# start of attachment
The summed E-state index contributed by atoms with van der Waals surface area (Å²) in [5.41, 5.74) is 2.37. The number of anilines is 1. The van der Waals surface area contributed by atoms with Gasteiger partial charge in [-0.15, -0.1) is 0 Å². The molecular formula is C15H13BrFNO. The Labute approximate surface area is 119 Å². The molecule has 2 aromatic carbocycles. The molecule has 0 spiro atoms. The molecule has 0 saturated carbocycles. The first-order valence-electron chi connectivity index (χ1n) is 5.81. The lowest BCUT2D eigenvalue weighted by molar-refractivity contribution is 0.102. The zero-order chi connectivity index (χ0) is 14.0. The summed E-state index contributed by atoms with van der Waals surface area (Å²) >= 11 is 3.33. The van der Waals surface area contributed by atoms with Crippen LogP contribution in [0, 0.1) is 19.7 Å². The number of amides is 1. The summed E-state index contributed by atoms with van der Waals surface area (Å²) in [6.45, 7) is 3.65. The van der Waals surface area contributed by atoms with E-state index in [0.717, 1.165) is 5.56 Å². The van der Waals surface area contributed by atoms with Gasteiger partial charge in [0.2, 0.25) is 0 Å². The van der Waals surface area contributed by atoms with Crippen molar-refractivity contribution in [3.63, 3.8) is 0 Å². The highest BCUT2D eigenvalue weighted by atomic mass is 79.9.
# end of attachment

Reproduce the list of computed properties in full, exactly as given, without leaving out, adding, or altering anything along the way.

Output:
The summed E-state index contributed by atoms with van der Waals surface area (Å²) in [5.41, 5.74) is 2.37. The number of anilines is 1. The van der Waals surface area contributed by atoms with Gasteiger partial charge in [-0.15, -0.1) is 0 Å². The molecular formula is C15H13BrFNO. The Labute approximate surface area is 119 Å². The molecule has 2 aromatic carbocycles. The molecule has 0 spiro atoms. The molecule has 0 saturated carbocycles. The first-order valence-electron chi connectivity index (χ1n) is 5.81. The lowest BCUT2D eigenvalue weighted by molar-refractivity contribution is 0.102. The zero-order chi connectivity index (χ0) is 14.0. The summed E-state index contributed by atoms with van der Waals surface area (Å²) >= 11 is 3.33. The van der Waals surface area contributed by atoms with Crippen LogP contribution in [0, 0.1) is 19.7 Å². The number of amides is 1. The summed E-state index contributed by atoms with van der Waals surface area (Å²) in [6.45, 7) is 3.65. The van der Waals surface area contributed by atoms with E-state index in [0.717, 1.165) is 5.56 Å². The van der Waals surface area contributed by atoms with Gasteiger partial charge in [0.2, 0.25) is 0 Å². The van der Waals surface area contributed by atoms with Crippen molar-refractivity contribution in [3.63, 3.8) is 0 Å². The highest BCUT2D eigenvalue weighted by atomic mass is 79.9.